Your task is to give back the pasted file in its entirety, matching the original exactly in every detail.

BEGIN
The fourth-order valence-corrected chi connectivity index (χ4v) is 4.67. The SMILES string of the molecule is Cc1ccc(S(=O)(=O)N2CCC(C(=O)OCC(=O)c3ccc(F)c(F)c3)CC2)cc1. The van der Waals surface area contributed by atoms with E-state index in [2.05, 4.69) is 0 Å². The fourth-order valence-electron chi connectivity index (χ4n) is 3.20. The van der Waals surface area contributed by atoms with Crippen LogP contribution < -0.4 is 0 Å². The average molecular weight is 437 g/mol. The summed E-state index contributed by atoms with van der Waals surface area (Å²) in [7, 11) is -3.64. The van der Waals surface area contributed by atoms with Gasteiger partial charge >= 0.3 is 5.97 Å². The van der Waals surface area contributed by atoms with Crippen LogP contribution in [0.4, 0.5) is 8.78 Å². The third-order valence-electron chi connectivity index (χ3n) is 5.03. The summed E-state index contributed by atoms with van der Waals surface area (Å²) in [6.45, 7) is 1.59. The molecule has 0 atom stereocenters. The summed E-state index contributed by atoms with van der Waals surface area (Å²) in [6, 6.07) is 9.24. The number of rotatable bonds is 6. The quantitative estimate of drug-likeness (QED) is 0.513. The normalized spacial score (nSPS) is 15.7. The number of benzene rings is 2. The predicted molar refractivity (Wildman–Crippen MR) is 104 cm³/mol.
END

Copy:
The fourth-order valence-corrected chi connectivity index (χ4v) is 4.67. The SMILES string of the molecule is Cc1ccc(S(=O)(=O)N2CCC(C(=O)OCC(=O)c3ccc(F)c(F)c3)CC2)cc1. The van der Waals surface area contributed by atoms with E-state index in [2.05, 4.69) is 0 Å². The fourth-order valence-electron chi connectivity index (χ4n) is 3.20. The van der Waals surface area contributed by atoms with Crippen LogP contribution < -0.4 is 0 Å². The average molecular weight is 437 g/mol. The summed E-state index contributed by atoms with van der Waals surface area (Å²) in [7, 11) is -3.64. The van der Waals surface area contributed by atoms with Gasteiger partial charge >= 0.3 is 5.97 Å². The van der Waals surface area contributed by atoms with Crippen LogP contribution in [0.4, 0.5) is 8.78 Å². The third-order valence-electron chi connectivity index (χ3n) is 5.03. The summed E-state index contributed by atoms with van der Waals surface area (Å²) in [6.45, 7) is 1.59. The molecule has 0 atom stereocenters. The summed E-state index contributed by atoms with van der Waals surface area (Å²) in [6, 6.07) is 9.24. The number of rotatable bonds is 6. The quantitative estimate of drug-likeness (QED) is 0.513. The normalized spacial score (nSPS) is 15.7. The number of benzene rings is 2. The predicted molar refractivity (Wildman–Crippen MR) is 104 cm³/mol.